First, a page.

Bradley had 4.43 speed, which is even more impressive considering his size (6-1 1/2, 201 pounds). He could eventually become the deep threat that the Bears have lacked for years.
Bradley caught just 34 passes in two years at Oklahoma after transferring from Arkansas-Pine Bluff, but 9 of those catches resulted in touchdowns. He averaged a remarkable 21.3 yards on 23 receptions last season.
Although Bradley is a project at wide receiver, if he's not a quick study his rare athletic ability will not be utilized.
The likely scenario for Bradley to make an impact as a rookie will come on special teams. He averaged 35.3 yards on 7 kickoff returns as a junior and was labeled as one of the best gunners available in the draft.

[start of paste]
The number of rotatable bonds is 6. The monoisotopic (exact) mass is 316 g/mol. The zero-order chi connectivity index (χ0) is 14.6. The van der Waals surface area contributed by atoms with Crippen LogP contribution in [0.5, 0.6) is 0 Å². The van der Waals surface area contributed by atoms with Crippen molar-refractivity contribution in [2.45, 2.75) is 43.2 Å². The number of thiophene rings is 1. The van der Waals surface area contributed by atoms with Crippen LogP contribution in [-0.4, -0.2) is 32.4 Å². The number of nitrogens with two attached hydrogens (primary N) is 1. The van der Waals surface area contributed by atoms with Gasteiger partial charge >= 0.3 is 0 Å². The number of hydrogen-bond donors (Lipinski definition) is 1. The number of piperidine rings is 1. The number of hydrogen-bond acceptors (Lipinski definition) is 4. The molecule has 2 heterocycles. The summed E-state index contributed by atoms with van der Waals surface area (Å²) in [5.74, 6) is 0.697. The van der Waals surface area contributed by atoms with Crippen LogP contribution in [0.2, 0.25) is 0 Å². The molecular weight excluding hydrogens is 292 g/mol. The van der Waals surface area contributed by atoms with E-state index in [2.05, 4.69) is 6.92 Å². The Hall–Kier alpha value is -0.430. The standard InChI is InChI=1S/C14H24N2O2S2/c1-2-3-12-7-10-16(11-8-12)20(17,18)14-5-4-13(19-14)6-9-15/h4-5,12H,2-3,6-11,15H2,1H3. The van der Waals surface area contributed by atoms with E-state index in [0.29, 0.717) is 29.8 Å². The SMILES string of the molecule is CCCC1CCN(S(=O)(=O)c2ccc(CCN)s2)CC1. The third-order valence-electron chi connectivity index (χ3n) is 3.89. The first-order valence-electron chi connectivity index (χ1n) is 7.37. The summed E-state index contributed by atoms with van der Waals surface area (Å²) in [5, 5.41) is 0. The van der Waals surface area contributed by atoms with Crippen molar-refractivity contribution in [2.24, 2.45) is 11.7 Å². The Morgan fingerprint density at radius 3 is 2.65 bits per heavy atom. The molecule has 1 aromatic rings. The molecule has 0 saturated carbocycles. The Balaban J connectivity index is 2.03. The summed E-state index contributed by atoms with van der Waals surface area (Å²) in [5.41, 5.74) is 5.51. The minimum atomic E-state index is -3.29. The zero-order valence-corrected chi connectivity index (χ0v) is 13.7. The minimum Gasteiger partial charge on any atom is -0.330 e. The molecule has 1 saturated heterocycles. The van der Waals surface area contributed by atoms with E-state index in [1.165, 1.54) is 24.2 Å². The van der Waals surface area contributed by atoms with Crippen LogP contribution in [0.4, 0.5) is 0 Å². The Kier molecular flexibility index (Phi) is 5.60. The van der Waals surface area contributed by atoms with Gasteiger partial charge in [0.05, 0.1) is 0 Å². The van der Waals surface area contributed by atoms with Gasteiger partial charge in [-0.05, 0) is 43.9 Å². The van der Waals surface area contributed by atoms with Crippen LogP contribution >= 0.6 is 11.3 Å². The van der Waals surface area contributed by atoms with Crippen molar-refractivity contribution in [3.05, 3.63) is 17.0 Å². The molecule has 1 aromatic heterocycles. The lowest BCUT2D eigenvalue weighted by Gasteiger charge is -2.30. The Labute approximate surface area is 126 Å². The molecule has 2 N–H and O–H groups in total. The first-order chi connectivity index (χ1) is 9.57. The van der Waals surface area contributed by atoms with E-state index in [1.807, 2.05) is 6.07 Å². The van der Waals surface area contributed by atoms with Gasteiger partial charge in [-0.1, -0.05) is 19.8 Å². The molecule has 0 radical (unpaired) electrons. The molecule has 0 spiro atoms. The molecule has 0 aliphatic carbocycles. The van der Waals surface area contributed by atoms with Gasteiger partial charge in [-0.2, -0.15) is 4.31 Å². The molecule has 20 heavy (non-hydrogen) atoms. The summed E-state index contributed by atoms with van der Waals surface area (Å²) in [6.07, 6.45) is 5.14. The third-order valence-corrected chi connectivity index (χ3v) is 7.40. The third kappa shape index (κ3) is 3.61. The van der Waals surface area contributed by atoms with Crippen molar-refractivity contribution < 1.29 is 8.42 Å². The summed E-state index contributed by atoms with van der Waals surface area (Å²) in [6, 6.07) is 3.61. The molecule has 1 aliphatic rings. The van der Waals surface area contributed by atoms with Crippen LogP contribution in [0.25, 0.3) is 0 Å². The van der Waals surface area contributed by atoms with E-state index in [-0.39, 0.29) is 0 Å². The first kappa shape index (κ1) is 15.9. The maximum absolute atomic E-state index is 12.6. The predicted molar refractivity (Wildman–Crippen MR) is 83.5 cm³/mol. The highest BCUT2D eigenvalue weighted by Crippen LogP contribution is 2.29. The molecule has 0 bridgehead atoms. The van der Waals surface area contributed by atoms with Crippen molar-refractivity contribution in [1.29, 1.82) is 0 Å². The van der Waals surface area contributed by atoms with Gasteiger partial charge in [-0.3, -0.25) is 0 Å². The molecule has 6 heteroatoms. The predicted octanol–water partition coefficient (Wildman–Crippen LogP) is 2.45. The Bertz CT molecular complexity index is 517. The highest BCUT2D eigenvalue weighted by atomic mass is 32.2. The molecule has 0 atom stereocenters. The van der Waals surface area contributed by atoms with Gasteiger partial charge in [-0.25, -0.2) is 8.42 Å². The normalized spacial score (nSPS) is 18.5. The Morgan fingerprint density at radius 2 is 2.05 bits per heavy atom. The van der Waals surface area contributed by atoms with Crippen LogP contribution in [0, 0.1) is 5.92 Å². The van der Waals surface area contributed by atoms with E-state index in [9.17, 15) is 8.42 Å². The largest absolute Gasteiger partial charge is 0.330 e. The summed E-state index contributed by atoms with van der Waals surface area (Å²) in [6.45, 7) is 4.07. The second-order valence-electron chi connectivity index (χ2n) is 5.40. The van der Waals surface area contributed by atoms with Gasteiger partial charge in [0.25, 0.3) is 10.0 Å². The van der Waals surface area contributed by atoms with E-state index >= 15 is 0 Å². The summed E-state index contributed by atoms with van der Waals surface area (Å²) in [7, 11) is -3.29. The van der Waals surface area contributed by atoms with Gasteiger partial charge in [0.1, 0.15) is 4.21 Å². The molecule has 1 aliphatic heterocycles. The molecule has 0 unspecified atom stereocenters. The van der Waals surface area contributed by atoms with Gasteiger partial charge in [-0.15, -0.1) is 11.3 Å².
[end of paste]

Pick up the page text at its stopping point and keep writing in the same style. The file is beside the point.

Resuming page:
Bradley came to Oklahoma, where his father Danny was a star quarterback from 1981-84, as a walk-on cornerback because the Sooners were loaded at wideout but shorthanded in the secondary. While sitting out in 2002 as required by transfer rules, he played quarterback on the scout team, where he gave the Oklahoma defense fits. The next year he was back at wide receiver.
Bradley has learned a little about the Bears' problems on offense from former Sooner Tommie Harris, the Bears' first-round draft pick last year.
"He was down there back in school and we talked a lot about the help they needed on offense," Bradley said. "With the help that they can get from different players and different positions, they could be a playoff team and hopefully a Super Bowl team."